So the end of the calendar year is quickly approaching, which means year-end performance reviews are just around the corner. Whether you’re a leader and you’re giving the review or an employee who is receiving the review, you might be feeling a bit anxious?
I remember these meetings so distinctly. There were a lot of nerves because not only are you going to find out if you’ve performed well this year, but you also will discover if you will get that bonus or a raise you’ve been hoping for. When I reflect on the year-end performance reviews of my past, I find them a bit unbelievable now. Companies are really waiting until the end of the year to provide feedback to their employees?
Great Coaches Don’t Wait for Performance Reviews
As a former sports agent, I tend to live inside a metaphor of sports. Can you imagine a football coach calling a timeout and knowing exactly what the gap is and saying, “Hey, look, guys, I know what’s going on, but I’m going to save feedback for the end of the game.” That would be crazy, right?
Or a basketball coach, she pulls in her players and knows that they need to shift from zone to man-to-man, but instead says, “Hey guys, let’s set a meeting for the end of the season so I can share feedback on how you can improve.” That would be completely insane, right? So why do we do this in business sometimes? Why aren’t we giving consistent feedback along the way?
There’s a Difference Between Feedback and Criticism
Here’s the thing, there is a huge difference between criticism and feedback.
As a former sports agent, I know that athletes have an advantage when it comes to receiving tough feedback because they are used to getting critiqued. In sports, it’s common practice-win or lose- to break down the film and seek feedback on areas where you can improve. It’s understood that the feedback is a way towards growth, not a personal criticism. We need to apply that athlete mindset to the workplace, and embrace feedback.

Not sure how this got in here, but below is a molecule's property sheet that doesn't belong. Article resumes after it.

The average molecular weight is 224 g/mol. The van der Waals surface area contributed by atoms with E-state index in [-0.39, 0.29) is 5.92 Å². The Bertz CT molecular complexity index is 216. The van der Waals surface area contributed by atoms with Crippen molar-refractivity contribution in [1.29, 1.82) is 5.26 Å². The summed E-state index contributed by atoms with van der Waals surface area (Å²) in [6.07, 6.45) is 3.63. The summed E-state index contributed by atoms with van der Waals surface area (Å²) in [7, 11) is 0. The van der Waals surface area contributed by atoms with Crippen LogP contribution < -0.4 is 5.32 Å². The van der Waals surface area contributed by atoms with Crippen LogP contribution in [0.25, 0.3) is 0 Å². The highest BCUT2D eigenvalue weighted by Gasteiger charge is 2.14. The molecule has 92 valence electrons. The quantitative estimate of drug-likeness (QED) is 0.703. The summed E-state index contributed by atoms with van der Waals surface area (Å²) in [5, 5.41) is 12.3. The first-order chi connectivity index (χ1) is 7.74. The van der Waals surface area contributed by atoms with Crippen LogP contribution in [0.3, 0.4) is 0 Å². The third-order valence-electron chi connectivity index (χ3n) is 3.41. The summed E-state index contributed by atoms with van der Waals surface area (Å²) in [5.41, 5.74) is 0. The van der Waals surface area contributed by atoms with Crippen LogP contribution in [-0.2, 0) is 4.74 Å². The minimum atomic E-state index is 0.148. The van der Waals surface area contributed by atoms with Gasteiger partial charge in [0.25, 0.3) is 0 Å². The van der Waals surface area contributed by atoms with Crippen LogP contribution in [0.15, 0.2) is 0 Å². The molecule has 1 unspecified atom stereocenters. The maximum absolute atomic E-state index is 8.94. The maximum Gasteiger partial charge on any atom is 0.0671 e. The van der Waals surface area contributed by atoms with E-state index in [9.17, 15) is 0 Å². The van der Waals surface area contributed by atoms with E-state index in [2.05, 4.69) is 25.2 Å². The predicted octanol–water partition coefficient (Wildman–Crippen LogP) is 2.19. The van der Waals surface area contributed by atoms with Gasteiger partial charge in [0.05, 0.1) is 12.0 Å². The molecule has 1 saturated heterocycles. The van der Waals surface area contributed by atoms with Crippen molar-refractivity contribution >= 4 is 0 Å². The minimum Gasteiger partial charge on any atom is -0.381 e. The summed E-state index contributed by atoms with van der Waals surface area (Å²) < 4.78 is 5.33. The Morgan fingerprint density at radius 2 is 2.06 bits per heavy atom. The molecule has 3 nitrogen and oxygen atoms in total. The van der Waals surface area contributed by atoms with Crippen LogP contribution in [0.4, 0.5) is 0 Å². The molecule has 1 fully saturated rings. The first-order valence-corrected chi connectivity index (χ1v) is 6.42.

In the corporate world, many leaders fear their teams don’t want to have tough conversations. However, the truth is if we can teach our teams to recognize the difference between feedback and criticism we can help them get better.
Care Deeply and Be a Source of Consistent Feedback
When we create a culture of feedback, we build a better team. I had New York Times bestselling author, Kim Scott, on my podcast. During our conversation, she shared that as leaders we must care deeply, but challenge directly to create a culture of radical candor.
So here would be my challenge to you, recognize the opportunity that consistent feedback will provide for you and your team. Care deeply, and be a source of consistent feedback. Instead of saving your feedback and resentments for end-of-year performance reviews, call some timeouts. Pull your team in at halftime and provide the feedback then. Give them feedback in real-time, so that they can go out for that second half even better.
That is how you’ll help your team up their game every day.
More Resources For Leaders
The Molly Fletcher Company inspires leaders, teams, and organizations to kick-start growth. A keynote speaker and author, Molly draws on her decades of experiences working as a sports agent. The Energized Leader Training helps you and your team align your energy with the important and avoid costly burnout. Game Changer Negotiation Training workshops teach business people the framework for successful negotiating so that you can close more deals while building stronger relationships. Her Leadership Huddles are a monthly group coaching community to guide you towards your full potential. Sign up here to receive our weekly newsletter and subscribe to the Game Changers with Molly Fletcher podcast on iTunes.